The Havana Star for Best Feature was awarded to Ultimos días en La Habana, by veteran Cuban director Fernando Pérez, while the Best Actor award went to the film’s co-star, Jorge Martínez. Ultimos días is a story of friendship and longing. Diego (played by Martínez) shares his apartment with his childhood friend, Miguel (Patricio Wood). Bedridden and dying of AIDS, Diego retains his ironic sense of humor and zest for life, which he enjoyed to the fullest, in spite of being rejected by his family for his homosexuality.
But it is the character of Miguel (Patricio Wood) who dominates the screen. Taciturn and introverted, Miguel dreams of emigrating to the US, while he follows a daily grind of working as a dishwasher in a restaurant, caring for his ailing roommate, teaching himself English, and learning to swim. A colorful cast of characters populates the film: quarreling neighbors, a young male prostitute, Diego’s visiting aunts, who covet his apartment and treat Miguel with disdain, and his spirited, pregnant 15-year-old niece, Yusisleydis (Gabriela Ramos).
During the after-screening discussion, actor Patricio Wood said that at first he didn’t know how to approach the role of Miguel: here is a character who is on screen for most of the film, yet scarcely speaks. Wood does a superb job of wordlessly conveying the interior life of this sensitive, thwarted soul, who pursues his own dream while faithfully carrying out the last wishes of his dying friend.
As in many Cuban films, the shadow of emigration and the resulting disruption of families and friendships colors the story. Now middle-aged, having lived separate lives for decades, do these two still have anything in common? Both have experienced losses and disappointments, although much of her story is left for the viewer to intuit.
Santos received the script only six days before shooting began, when another actress dropped out—ironically because of “immigration problems.” Consummate trouper that she is, Santos stepped into the role on short notice, and gives a memorable performance as a somewhat unbalanced woman unsure of what the future holds in a changing world.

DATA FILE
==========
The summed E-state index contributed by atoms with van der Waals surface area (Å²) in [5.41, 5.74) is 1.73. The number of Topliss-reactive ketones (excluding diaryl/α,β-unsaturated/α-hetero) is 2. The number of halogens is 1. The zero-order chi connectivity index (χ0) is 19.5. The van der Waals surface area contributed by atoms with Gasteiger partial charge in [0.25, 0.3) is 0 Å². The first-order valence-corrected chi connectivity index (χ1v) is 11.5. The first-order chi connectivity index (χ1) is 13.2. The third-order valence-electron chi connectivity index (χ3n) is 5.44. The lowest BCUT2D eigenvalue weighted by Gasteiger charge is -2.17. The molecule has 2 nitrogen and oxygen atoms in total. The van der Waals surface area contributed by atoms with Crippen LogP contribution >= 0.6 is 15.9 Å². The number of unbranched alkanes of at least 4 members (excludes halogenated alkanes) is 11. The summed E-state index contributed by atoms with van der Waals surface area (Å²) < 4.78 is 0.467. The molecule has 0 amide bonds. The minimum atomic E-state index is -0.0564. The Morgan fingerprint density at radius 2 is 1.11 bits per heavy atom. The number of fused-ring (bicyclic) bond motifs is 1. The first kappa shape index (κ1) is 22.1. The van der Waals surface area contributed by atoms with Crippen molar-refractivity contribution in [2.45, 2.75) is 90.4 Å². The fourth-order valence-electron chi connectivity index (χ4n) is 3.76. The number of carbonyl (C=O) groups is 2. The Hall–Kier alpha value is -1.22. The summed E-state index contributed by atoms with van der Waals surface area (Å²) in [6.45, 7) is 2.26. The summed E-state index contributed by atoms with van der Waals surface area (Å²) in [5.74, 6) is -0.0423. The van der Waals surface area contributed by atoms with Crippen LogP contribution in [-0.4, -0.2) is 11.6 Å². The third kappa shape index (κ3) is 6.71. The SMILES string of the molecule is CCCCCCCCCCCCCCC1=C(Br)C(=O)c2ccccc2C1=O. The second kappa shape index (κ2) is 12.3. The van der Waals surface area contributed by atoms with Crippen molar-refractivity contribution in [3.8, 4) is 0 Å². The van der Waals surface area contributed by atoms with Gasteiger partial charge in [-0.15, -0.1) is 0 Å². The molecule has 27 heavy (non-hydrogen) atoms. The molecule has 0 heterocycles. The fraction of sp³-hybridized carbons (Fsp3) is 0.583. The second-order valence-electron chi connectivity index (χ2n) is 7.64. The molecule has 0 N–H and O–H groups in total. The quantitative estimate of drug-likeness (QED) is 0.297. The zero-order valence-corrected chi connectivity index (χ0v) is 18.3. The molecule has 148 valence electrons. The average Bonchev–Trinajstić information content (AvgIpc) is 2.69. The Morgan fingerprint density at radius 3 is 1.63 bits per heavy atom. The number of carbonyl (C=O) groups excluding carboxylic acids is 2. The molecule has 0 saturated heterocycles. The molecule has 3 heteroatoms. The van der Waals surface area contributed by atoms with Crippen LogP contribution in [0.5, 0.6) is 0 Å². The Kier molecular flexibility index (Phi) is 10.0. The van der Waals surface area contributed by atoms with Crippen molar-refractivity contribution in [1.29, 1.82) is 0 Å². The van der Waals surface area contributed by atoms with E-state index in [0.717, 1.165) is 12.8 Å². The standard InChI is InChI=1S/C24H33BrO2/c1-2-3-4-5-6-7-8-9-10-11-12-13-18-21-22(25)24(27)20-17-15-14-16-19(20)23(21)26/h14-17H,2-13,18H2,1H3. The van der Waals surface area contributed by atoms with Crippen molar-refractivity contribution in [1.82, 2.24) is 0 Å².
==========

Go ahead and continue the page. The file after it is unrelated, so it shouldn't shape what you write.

Another Cuban film that was well-received by festival audiences was El Techo (On the Roof). A debut feature by Patricia Ramos, El Techo follows three aimless young people who spend their days hanging out on the rooftop of their building. Yasmani (Enmanuel Galbán) tends his pigeons and tries to persuade his father to get up and out; the pregnant Anita (Andrea Doimeadiós) buys second-hand baby clothes and wonders who is the father of her child; and Vito (Jonhatan Navarro), an Afrocuban whose grandmother once told him he was from a Sicilian family, dreams of going to Italy to discover his “roots.”
One day, they decide to pool their limited resources and open a pizzeria on the roof. The enterprise gets off to a promising start, but they soon realize that most of their customers are buying with promises to pay later, and things start to fall apart. Meanwhile Yasmani and Anita fall in love, and Vito meets an Italian tourist who offers to arrange for him to travel to Italy.
In the Q&A after the screening, Ramos pointed out that rooftops are an important aspect of Havana life, and that people really do send buckets up and down with notes and goods, as they do in the film. A number of small enterprises have emerged on the roofs of Havana, she said, and she noted that now there is an actual pizzeria on the rooftop where her film was shot.
Music films are always popular with HFFNY audiences, and this year Chucho Valdés was a towering figure throughout the festival. He composed the score for the opening night feature, Esteban, directed by Jonal Cosculluela During the Q&A, Chucho said when he received the script, he was touched by this story of a 9-year-old boy who determines to become a pianist. The boy persists in following his dream, in spite of the opposition of his single mother, who is struggling to get by.